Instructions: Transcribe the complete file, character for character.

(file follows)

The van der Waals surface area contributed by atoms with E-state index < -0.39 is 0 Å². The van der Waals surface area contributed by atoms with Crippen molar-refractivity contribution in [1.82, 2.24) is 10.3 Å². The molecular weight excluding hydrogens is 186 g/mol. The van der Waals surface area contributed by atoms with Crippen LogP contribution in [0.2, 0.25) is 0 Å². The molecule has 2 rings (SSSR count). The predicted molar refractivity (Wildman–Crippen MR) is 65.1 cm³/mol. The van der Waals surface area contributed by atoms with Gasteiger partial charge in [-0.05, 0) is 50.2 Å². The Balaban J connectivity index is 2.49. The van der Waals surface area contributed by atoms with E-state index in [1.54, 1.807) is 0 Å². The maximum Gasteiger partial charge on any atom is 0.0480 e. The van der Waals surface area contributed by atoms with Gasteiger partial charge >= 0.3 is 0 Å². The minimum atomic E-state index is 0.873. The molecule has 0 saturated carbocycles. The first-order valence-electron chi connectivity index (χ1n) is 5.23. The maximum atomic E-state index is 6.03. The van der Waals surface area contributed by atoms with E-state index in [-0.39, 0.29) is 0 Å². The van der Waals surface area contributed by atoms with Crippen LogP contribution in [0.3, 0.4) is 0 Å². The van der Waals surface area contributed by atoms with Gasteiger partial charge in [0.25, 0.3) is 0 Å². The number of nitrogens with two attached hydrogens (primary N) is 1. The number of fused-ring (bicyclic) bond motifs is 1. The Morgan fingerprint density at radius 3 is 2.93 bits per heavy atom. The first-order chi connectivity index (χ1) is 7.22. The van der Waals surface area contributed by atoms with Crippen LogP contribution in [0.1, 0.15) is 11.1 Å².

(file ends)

The van der Waals surface area contributed by atoms with E-state index < -0.39 is 0 Å². The van der Waals surface area contributed by atoms with Crippen molar-refractivity contribution in [1.82, 2.24) is 10.3 Å². The molecular weight excluding hydrogens is 186 g/mol. The van der Waals surface area contributed by atoms with Crippen LogP contribution in [0.2, 0.25) is 0 Å². The molecule has 2 rings (SSSR count). The predicted molar refractivity (Wildman–Crippen MR) is 65.1 cm³/mol. The van der Waals surface area contributed by atoms with Gasteiger partial charge in [-0.05, 0) is 50.2 Å². The Balaban J connectivity index is 2.49. The van der Waals surface area contributed by atoms with E-state index in [1.54, 1.807) is 0 Å². The maximum Gasteiger partial charge on any atom is 0.0480 e. The van der Waals surface area contributed by atoms with Gasteiger partial charge >= 0.3 is 0 Å². The minimum atomic E-state index is 0.873. The molecule has 0 saturated carbocycles. The first-order valence-electron chi connectivity index (χ1n) is 5.23. The maximum atomic E-state index is 6.03. The van der Waals surface area contributed by atoms with E-state index in [-0.39, 0.29) is 0 Å². The van der Waals surface area contributed by atoms with Crippen LogP contribution in [0.3, 0.4) is 0 Å². The van der Waals surface area contributed by atoms with Gasteiger partial charge in [0.25, 0.3) is 0 Å². The number of nitrogens with two attached hydrogens (primary N) is 1. The number of fused-ring (bicyclic) bond motifs is 1. The Morgan fingerprint density at radius 3 is 2.93 bits per heavy atom. The first-order chi connectivity index (χ1) is 7.22. The van der Waals surface area contributed by atoms with Crippen LogP contribution in [0.1, 0.15) is 11.1 Å².